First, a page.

TIME Israel

Former NYC Mayor Michael Bloomberg Flies to Israel, Dismissing Safety Fears

Israeli rescue and military personnel at the wreckage of a home in the town of Yehud, outside Tel Aviv, and near the Ben Gurion Airport, that was hit by a missile fired by Palestinian militants from inside the Gaza Strip, July 22, 2014.
Israeli rescue and military personnel at the wreckage of a home in the town of Yehud, outside Tel Aviv, and near the Ben Gurion Airport, that was hit by a missile fired by Palestinian militants from inside the Gaza Strip, July 22, 2014. Gideon Markowicz—EPA

Hamas rockets may be falling from the skies, but Israel, Bloomberg says, is "safe" and "a great place to visit”

Former New York City Mayor Michael Bloomberg has flown to the Israeli city of Tel Aviv, CBS reports, thumbing his nose at the safety concerns that grounded most Israel-bound flights from the U.S. earlier in the day.

Bloomberg said he was not trying “to prove anything,” but wanted to show that Israel was “safe, and a great place to visit.” The trip is also a gesture of support for the Jewish state during its current offensive against Hamas militants in the Gaza Strip. Speaking before boarding a flight at New York City’s JFK airport, Bloomberg said, “Israel has a right to defend its people, and they’re doing exactly what they should be doing.”

Earlier Tuesday, a Palestinian rocket landed just a mile from Ben Gurion Airport, situated 20 km (12 miles) from Tel Aviv’s city center, prompting the Federal Aviation Administration to place a 24-hour moratorium on flights by U.S. carriers to and from Israel. By that point, however, it was a mere formality: Delta Airlines United Airlines, and U.S. Airways, which collectively operate four flights from JFK and Newark Liberty International Airport each day, had already suspended their trips for the foreseeable future. Shortly before it was to touch down in Tel Aviv, a Delta flight from JFK carrying nearly 400 Israel-bound immigrants diverted to Paris, where it landed Tuesday evening.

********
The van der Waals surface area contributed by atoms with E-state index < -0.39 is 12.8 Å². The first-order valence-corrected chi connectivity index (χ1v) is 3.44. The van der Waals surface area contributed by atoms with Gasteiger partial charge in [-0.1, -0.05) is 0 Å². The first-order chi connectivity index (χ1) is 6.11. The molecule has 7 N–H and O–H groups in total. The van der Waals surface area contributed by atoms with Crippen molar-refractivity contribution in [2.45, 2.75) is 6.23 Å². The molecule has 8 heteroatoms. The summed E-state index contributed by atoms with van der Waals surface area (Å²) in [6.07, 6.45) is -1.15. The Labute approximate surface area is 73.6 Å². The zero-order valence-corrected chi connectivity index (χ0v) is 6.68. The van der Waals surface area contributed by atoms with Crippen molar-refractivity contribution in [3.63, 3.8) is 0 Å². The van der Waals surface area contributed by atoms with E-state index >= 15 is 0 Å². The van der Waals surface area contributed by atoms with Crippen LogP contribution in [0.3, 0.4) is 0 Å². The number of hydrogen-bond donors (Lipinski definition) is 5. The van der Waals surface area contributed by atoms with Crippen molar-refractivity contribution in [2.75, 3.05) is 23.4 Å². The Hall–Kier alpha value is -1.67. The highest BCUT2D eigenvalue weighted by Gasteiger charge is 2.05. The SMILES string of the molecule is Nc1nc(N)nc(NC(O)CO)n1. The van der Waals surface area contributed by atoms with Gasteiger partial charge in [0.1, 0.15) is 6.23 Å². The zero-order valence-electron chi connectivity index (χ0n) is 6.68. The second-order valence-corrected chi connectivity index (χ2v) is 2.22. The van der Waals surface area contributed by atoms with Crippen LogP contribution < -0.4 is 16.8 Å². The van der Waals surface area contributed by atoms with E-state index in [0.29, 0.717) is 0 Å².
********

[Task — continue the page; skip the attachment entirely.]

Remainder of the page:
The avowedly pro-Israel Bloomberg will fly El Al, the country’s flagship carrier, which also operates four routes to and from the U.S. and has no plans to cancel these trips. The carrier has not commented on either the supposed safety risks or the U.S. response to them, but considering its close relationship with the Israeli government — it was state-owned until 2003, and owes much of its success to some subtle protectionism — one assumes it would echo the sentiments emphatically stressed on Tuesday by the administration of Israeli Prime Minister Benjamin Netanyahu: flying to Israel is safe; not flying to Israel is to concede victory to the enemy.

U.S. Secretary of State John Kerry spoke with Netanyahu on Tuesday evening regarding the intensifying turmoil in Gaza; Netanyahu, the U.S. State Department said, raised the issue of the flight ban, which the FAA will re-evaluate on Wednesday afternoon.

“The FAA’s notice was issued to protect American citizens and American carriers,” State Department spokesperson Jen Psaki said. “The only consideration in issuing the notice was the safety and security of our citizens.”

In a statement released by his office earlier in the day, Bloomberg called upon the FAA to lift its ban, describing Ben Gurion Airport as “the best protected … in the world” — a sentiment he’s not the first to share. Still, for many, the proven efficacy of Israel’s intricate missile protection system may not be enough to mitigate the still-raw memories of Malaysia Airlines Flight 17, whose nearly 300 passengers and crew members died after a surface-to-air rocket, likely fired by pro-Moscow separatists in the Ukraine, struck the aircraft last week.

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